Delivery and Attachment Systems for Repairing Reherniated Intervertebral Discs

Market Overview:

These mechanical attachments systems can help repair discectomy patients’ reherniated intervertebral disc (IVD) post-surgery and promote natural tissue healing. Nearly 400,000 discectomies are performed each year in the US to remove herniated IVD tissue fragments. However, reherniation is the most common complication from these surgeries, which causes pain and significant additional costs. A study found in The Spine Journal estimates that 7-18% of discectomy patients experience this complication. The current devices being used to treat recurrent herniations often have detrimental impacts on the IVD and adjacent vertebrae. Clemson University researchers have developed new delivery and attachment systems for a previously invented collagen-based patch that promotes natural healing of the IVD. These systems allow the patch to be anchored into the soft tissue and provide optimum coverage compared to other market devices.

Application                                                                              Stage of Development

Annular repair, Recurrent herniation,                                       Prototype

Discectomy, Biomedical,

Mechanical Systems 



  • Expandable systems, leading to more natural tissue healing and providing a long-lasting solution for patient pain prevention.
  • Durability in placement, allowing for patch to be placed both on the inside and/or outside of the herniated IVD.
  • Minimally invasive approach, creating optimum coverage past nerve bundles, which is normally restrictive with current market designs.

Technical Summary

These delivery and attachment systems are designed for more efficient employment of a repair device for recurrent herniation. Previous methods involve placement of the device either in or over the defect and then securing the patch/plug in place using an anchor constructed of a T-bar, suture, or the combination of the two. In contrast, this method applies the sutures/anchors first before being used to guide and secure the device into place. This technique employs mechanisms that can securely position the device, allowing natural tissue healing to occur. One of the delivery systems contains a cannula with multiple flexible arms that can attach to the annulus fibrosus repair patch (AFRP) and deliver it to the herniation site. The flexibility of the AFRP and the arms of the delivery device allow these components to be compressed and loaded within the cannula. Once at the desired anatomic location within or outside of the herniated IVD, the delivery system can be activated. The flexible arms with the attached AFRP are then deployed outside of the cannula, which allows for the expansion of the AFRP and its subsequent mechanical attachment to the IVD. There is additionally an AFRP that has a connected plug, which can be used in conjunction with the patch and attachment mechanisms to fill the void space in the inner annular region that typically remains following herniation. Also, there is a strut-style AFRP that is expandable so that the AFRP can be delivered in a minimally invasive fashion. Once in place, it can be expanded and held in this position while anchoring it to the interior aspects of the IVD. This includes using an anchor system to attach and secure the AFRP into the anterolateral or lateral wall of the native annulus fibrosus, where more healthy tissue can be found to support anchoring.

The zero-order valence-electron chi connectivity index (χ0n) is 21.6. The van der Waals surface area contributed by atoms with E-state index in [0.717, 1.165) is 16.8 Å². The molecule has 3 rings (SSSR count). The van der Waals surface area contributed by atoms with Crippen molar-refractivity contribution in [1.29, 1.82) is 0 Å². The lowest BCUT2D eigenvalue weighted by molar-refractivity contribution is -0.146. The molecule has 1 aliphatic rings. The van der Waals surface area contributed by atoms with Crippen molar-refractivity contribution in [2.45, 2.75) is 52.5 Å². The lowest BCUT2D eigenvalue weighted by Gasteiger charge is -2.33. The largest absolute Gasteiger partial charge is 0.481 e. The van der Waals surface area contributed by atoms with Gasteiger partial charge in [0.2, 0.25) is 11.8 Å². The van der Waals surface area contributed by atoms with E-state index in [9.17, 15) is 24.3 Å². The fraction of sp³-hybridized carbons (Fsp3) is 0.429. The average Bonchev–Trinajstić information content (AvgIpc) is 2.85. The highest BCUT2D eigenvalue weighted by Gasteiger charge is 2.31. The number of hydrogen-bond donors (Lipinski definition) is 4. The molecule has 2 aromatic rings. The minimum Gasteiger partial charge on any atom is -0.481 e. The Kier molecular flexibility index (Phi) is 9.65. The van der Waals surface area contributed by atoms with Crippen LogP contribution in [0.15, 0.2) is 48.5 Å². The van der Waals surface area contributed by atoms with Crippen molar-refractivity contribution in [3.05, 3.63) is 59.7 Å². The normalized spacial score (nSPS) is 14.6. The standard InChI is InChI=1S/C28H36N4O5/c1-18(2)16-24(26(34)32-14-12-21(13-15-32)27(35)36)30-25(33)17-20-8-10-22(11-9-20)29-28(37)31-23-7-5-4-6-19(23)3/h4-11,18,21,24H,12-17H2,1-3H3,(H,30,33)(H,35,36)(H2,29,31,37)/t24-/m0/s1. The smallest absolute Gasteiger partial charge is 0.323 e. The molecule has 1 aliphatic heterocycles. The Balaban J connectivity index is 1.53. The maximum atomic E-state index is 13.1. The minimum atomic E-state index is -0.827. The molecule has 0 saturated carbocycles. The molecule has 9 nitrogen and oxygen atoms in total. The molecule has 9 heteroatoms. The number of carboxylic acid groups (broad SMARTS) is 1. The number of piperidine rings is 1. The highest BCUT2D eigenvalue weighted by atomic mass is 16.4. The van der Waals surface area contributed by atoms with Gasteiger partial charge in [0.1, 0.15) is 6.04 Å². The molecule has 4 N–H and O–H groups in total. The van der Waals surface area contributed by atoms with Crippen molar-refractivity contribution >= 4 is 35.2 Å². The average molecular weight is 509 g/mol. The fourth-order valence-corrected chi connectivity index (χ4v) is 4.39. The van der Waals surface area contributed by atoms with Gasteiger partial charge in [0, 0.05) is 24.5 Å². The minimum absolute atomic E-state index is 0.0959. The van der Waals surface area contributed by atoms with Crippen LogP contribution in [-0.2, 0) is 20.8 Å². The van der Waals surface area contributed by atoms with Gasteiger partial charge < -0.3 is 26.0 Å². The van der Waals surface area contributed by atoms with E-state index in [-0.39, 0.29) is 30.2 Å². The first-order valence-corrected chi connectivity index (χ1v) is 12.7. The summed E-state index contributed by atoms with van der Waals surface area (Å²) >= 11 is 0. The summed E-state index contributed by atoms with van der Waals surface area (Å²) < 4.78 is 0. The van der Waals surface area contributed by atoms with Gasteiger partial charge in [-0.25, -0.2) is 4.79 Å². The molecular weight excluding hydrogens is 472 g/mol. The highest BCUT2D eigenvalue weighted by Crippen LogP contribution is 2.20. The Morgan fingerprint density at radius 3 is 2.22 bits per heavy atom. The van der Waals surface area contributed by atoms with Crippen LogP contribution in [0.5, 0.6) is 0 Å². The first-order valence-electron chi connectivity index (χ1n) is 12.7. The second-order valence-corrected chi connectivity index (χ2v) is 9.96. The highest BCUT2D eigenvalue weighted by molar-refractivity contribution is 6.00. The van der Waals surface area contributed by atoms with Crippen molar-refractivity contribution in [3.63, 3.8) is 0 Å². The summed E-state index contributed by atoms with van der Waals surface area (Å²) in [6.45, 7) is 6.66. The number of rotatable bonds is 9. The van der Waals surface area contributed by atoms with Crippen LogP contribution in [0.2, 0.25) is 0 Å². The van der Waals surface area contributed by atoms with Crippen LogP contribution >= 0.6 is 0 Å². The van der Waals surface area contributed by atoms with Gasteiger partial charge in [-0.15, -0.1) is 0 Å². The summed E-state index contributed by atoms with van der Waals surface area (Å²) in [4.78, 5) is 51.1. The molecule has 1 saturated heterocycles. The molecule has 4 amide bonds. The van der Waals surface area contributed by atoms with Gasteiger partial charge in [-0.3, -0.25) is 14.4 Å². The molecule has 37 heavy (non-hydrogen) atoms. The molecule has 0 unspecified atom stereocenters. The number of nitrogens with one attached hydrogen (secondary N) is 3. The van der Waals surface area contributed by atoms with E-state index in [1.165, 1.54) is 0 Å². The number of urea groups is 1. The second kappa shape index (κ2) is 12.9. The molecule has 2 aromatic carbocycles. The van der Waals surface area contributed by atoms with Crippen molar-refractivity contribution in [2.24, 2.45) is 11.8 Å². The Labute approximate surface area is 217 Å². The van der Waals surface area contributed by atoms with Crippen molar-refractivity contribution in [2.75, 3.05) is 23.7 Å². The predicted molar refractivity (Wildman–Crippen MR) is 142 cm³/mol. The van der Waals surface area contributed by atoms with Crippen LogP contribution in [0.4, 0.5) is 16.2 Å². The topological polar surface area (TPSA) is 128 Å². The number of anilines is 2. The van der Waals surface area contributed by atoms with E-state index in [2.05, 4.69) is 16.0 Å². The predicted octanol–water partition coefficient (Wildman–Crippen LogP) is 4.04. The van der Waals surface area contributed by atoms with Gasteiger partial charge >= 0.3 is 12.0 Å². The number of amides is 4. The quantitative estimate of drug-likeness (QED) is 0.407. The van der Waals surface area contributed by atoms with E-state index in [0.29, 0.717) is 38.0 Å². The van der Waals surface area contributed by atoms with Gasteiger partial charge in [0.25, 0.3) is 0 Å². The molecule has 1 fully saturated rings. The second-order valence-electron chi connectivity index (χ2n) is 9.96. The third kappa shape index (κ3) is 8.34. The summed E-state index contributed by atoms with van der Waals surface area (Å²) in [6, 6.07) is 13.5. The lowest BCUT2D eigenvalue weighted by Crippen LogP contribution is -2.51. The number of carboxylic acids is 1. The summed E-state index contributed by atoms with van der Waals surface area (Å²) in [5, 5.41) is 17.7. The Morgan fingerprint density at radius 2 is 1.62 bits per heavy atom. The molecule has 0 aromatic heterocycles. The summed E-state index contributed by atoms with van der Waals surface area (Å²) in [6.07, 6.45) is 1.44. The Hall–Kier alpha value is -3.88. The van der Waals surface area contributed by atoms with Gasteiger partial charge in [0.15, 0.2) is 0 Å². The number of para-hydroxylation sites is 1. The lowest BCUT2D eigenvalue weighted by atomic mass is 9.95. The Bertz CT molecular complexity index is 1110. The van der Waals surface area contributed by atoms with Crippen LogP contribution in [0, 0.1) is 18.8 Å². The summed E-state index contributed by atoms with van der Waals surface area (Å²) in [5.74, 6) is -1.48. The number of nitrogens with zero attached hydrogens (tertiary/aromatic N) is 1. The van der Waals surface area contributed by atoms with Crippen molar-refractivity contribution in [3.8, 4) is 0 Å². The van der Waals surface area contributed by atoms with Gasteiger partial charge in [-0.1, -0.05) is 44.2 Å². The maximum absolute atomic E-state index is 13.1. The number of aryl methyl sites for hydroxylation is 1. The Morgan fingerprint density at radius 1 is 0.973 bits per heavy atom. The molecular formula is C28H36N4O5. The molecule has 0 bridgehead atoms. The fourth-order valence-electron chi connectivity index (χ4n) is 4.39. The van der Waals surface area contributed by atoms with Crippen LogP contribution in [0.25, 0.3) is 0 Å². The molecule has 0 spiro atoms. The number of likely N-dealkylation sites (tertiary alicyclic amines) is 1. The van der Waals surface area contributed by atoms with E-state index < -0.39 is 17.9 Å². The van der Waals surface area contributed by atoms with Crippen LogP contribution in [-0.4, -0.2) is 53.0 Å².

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Inventor:                       Jeremy Mercuri

Patent Type:                  N/A

Serial Number:             63/253,419

CURF Ref No:              2022-007

Patent Information:
For Information, Contact:
Andy Bluvas
Technology Commercialization Officer
Clemson University Research Foundation
Jeremy Mercuri
Richard diMonda
Matt Pursley
Ishmael Bentley
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